Kendall Taney Cummings ’97, DVM ’02 remembers the spiral notebook with handwritten personal messages on Newman Library’s information desk - the students’ version of Snapchat before the turn of the century.

“We would write messages related to work, inspirational quotes, doodles, and good day wishes in this notebook for the next shift of students,” said Cummings. “I made good friends in the library as a student employee. This is one of the groups of people that stick out in my mind when I think of my college experience. We didn’t always see each other outside of work, but you had that library bond.”

From meeting her future husband Nathan Cummings ’98, MS ’02, Ph.D. ’04, walking across the Drillfield at 8 a.m. in the dead of winter, to conducting undergraduate research on lizards, each moment is precious to Kendall Taney Cummings. Her time at Virginia Tech helped her grow, pushed her to get involved, and led to her success.

“When I was 18, I was quiet and reserved. I was a little bit intimidated by college professors. But, I needed research experience and I couldn’t hide in the corner,” added Cummings. “I needed to get involved and meet people who could help me get to the next level.”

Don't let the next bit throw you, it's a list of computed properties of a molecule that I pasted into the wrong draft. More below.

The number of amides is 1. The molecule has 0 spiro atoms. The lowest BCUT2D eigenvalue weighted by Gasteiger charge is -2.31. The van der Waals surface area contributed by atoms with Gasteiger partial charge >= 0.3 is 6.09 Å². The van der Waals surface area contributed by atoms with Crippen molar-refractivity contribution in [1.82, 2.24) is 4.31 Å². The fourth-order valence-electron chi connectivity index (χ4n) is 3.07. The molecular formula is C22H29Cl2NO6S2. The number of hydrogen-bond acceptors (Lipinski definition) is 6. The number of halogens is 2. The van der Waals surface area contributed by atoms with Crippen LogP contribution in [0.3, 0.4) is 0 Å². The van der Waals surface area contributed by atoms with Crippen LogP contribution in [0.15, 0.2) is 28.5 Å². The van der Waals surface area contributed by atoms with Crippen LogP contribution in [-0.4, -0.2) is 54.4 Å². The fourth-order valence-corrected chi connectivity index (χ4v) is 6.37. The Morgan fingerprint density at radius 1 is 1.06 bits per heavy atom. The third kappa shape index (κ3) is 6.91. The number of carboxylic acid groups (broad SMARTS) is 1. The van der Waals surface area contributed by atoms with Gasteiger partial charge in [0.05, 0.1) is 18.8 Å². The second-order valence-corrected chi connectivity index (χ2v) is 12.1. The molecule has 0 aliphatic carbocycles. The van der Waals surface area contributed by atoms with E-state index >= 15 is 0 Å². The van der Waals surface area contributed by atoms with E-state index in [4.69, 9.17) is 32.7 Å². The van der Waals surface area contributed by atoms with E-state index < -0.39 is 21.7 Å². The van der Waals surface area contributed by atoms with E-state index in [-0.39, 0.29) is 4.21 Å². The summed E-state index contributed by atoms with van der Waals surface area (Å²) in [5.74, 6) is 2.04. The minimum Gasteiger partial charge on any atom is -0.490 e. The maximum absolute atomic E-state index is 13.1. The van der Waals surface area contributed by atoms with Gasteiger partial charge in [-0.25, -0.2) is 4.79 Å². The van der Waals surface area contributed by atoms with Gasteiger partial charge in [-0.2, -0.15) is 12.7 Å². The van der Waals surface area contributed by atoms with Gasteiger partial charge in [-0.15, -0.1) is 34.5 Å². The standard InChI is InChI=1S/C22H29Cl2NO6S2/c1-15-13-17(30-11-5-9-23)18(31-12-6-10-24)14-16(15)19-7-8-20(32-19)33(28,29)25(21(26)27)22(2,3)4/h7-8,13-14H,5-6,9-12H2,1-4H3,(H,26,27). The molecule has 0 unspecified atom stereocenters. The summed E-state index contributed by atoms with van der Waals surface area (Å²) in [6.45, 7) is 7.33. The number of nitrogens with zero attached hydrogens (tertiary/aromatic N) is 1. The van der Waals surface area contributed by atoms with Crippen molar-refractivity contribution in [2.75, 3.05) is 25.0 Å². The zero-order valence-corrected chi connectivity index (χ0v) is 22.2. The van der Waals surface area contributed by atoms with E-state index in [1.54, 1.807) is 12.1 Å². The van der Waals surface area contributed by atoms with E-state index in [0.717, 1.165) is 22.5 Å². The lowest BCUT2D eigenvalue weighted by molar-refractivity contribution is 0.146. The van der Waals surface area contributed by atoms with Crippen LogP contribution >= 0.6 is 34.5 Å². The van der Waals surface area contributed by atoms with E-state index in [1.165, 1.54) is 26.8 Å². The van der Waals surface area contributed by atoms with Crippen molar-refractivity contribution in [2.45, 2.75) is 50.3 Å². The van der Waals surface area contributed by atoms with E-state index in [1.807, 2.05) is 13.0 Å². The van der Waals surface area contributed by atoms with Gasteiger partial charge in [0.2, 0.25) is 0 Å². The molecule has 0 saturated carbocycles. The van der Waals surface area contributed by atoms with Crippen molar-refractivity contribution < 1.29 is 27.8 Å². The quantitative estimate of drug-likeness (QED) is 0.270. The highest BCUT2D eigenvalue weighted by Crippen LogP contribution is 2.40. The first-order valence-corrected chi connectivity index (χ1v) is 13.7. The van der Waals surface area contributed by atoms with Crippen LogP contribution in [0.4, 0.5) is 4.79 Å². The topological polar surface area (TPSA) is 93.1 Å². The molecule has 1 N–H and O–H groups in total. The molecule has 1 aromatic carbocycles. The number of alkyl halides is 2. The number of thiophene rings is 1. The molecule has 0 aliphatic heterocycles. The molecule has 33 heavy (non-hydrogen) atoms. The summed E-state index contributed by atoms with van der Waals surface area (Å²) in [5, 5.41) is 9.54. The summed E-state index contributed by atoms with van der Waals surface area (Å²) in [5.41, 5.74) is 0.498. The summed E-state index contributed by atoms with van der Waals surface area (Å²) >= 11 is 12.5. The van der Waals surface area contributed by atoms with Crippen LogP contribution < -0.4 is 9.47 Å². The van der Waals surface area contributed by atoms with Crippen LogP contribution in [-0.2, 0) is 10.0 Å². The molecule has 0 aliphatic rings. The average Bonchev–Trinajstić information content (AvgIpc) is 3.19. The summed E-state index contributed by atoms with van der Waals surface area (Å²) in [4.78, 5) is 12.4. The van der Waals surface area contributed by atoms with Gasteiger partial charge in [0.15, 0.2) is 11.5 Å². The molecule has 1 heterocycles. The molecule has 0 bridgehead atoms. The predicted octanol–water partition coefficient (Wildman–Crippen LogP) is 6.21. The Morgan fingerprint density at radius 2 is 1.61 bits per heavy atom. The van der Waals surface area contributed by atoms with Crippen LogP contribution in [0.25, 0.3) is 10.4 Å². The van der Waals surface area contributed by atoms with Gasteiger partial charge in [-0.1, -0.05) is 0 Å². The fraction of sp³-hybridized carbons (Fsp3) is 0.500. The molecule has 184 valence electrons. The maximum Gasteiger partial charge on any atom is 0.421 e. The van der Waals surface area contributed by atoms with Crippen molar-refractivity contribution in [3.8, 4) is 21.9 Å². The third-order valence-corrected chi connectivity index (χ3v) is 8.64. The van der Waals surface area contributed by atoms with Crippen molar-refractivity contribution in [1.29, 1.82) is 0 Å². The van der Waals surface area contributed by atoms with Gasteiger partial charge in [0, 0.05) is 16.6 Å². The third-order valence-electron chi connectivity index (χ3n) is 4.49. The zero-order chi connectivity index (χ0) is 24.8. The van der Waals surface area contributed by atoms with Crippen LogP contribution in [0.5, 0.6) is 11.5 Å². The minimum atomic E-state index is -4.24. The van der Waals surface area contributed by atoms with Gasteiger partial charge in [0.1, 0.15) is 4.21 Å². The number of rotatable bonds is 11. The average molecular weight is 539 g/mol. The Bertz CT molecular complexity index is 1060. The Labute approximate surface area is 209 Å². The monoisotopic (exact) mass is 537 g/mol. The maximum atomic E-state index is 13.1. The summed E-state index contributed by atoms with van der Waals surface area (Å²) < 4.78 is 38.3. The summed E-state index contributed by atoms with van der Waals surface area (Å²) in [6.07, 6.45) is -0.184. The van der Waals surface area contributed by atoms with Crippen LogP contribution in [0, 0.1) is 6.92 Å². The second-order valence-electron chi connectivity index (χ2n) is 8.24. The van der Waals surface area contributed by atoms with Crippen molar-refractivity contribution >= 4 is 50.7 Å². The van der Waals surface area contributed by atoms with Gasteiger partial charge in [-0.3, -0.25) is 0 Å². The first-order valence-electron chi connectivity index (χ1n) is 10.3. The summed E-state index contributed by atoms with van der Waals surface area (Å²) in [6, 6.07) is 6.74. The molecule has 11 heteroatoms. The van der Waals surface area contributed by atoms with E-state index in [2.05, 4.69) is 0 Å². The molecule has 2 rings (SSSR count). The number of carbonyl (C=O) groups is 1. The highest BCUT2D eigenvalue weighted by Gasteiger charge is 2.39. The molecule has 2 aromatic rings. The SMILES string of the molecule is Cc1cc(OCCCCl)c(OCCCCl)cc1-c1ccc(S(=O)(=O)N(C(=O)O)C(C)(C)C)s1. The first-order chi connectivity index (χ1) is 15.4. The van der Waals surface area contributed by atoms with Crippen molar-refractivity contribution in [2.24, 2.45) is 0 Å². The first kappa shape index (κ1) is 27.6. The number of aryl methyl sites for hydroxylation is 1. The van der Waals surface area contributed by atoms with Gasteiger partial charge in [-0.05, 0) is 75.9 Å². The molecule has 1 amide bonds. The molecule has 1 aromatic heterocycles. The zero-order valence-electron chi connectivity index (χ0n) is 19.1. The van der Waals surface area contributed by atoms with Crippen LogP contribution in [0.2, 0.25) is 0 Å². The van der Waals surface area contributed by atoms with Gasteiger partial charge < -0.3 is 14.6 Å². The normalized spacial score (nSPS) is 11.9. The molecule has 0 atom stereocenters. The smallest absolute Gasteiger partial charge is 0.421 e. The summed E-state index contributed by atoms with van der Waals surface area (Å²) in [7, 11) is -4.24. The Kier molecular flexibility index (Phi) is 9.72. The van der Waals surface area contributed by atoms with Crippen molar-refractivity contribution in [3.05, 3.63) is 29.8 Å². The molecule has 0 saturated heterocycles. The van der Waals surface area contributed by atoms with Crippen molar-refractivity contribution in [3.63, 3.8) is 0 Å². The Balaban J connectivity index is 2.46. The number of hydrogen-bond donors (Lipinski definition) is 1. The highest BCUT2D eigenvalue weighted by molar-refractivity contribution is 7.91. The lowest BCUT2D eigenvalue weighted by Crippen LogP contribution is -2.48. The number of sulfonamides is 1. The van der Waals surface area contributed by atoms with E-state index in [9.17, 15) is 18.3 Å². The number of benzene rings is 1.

Now, Cummings is a Diplomate of the American Veterinary Dental College and pursuing a fellowship in veterinary oral and maxillofacial surgery. She has been a veterinarian at the Center for Veterinary Dentistry and Oral Surgery in Gaithersburg, Maryland, since its opening in 2006, and she became a partner in 2008.

“When I graduated with my DVM, I never thought I’d be a veterinary dentist, I thought I’d be a general practitioner,” said Cummings. “But one of my Virginia Tech professors offered me a dentistry residency, and it’s been a very satisfying career.”

Cummings said she will never forget her academic mentors Tom Jenssen, associate professor emeritus of biological sciences, and James Wightman, professor emeritus of chemistry. “I had really good professors that I’ll never forget, because they cared," said Cummings. "They are amazing people who pushed me along the way to how successful I am today.”

Because of those precious moments and mentors, Cummings returns to campus yearly to give dentistry lectures to veterinary students. “I’m very proud they asked me to do that. It’s a big honor and I really enjoy it. It’s neat to look back at where I used to sit and remember being a student. Hopefully I can inspire them, like my professors inspired me.”

Cummings also enjoys coming to visit Blacksburg for football games and alumni events. She looks forward to adding more precious Virginia Tech moments to her Hokie experiences.

“I love Virginia Tech all the way to my core. When I’m in the area, my heart is happy. I felt like that as a student,” added Cummings. “I hope to move back to Blacksburg someday and retire there. I can’t sufficiently express how much I love it there."